Does our consumption behaviour have any impact on climate change? Yes, it has – it is driving climate change. Now the million-dollar question is how. When we waste food while dining at our home, we not only waste food but also waste energy and other interrelated elements like water it needs to grow, resources required for harvesting, transportation and processing.
Besides, when the food rots, it produces greenhouse gas like methane. For instance, the Matuail landfill nearby Dhaka is a major source of methane produced from the dumping of household waste.
Food consumption is not the only source of producing unnecessary waste, there are ample cases where we are producing similar waste without knowing or without caring for the environment and its impact on climate change.
Should there be less waste, we would have produced a much lower quantity of methane. While we can reduce methane emission by improving our waste management system, we have our share of responsibility in reducing our consumption, reusing a product and recycling the waste.
Here comes the concept of circular economy (CE) that is one of the latest economic models that aim to halt and minimize the current production and consumption trend based on “linear economy.” The circular economy (CE) is built on the basis of 3Rs — reduce, reuse, recycle.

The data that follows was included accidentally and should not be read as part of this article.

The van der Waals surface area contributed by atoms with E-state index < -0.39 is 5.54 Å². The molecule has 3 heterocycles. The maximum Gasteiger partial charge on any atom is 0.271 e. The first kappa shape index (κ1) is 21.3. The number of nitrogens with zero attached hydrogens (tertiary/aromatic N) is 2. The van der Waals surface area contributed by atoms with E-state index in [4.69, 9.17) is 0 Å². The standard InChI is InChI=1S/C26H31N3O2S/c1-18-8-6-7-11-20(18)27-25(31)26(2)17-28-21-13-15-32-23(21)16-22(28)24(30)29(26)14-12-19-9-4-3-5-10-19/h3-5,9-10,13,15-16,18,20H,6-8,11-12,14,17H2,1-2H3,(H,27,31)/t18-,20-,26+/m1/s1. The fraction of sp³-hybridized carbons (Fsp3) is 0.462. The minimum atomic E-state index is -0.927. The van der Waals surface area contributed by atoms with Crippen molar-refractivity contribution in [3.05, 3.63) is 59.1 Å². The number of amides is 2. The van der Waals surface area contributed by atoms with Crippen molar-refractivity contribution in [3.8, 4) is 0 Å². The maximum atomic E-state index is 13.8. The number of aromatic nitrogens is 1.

According to Ellen McArthur Foundation, CE is established on the idea of creating something brand new out of waste and pollution; keeping the products and materials in use as long as possible, and regenerating ecosystems and biodiversity.
The attributes of CE have the potential to help in tackling climate change through waste management; reduction in air pollution; creating low carbon and resource-efficient economy; and practicing regenerative agricultural practices. Even though the progress of CE solutions needs appropriate technology, finance, business models, and policies, it is clear that behavioural alteration and consumer embracement are vital aspects for its effectual implementation. This can be instigated through education which can define the interdependence of human life and the natural environment.
The active engagement of the children and young people from the primary to higher secondary schools is vital for bringing transformation in thinking processes through raising awareness on sustainability which will facilitate the execution of circular behaviours.
The behaviours include actions such as recycling waste, reusing existing material, and renting out current belongings. This will have multifaceted and long-term benefits ranging from becoming an informed and motivated citizen for protecting the environment to reducing personal carbon-footprint and helping to tackle climate change from a young age.
In Bangladesh, there are more than 100,000 non-English medium and English medium primary schools operating. Hence, there is ample opportunity for raising awareness and influencing the future consumption behaviour of the children. The incorporation of a simplified concept of circular economy in the textbooks starting at the primary level and upward can be an ideal entry point for realizing this objective.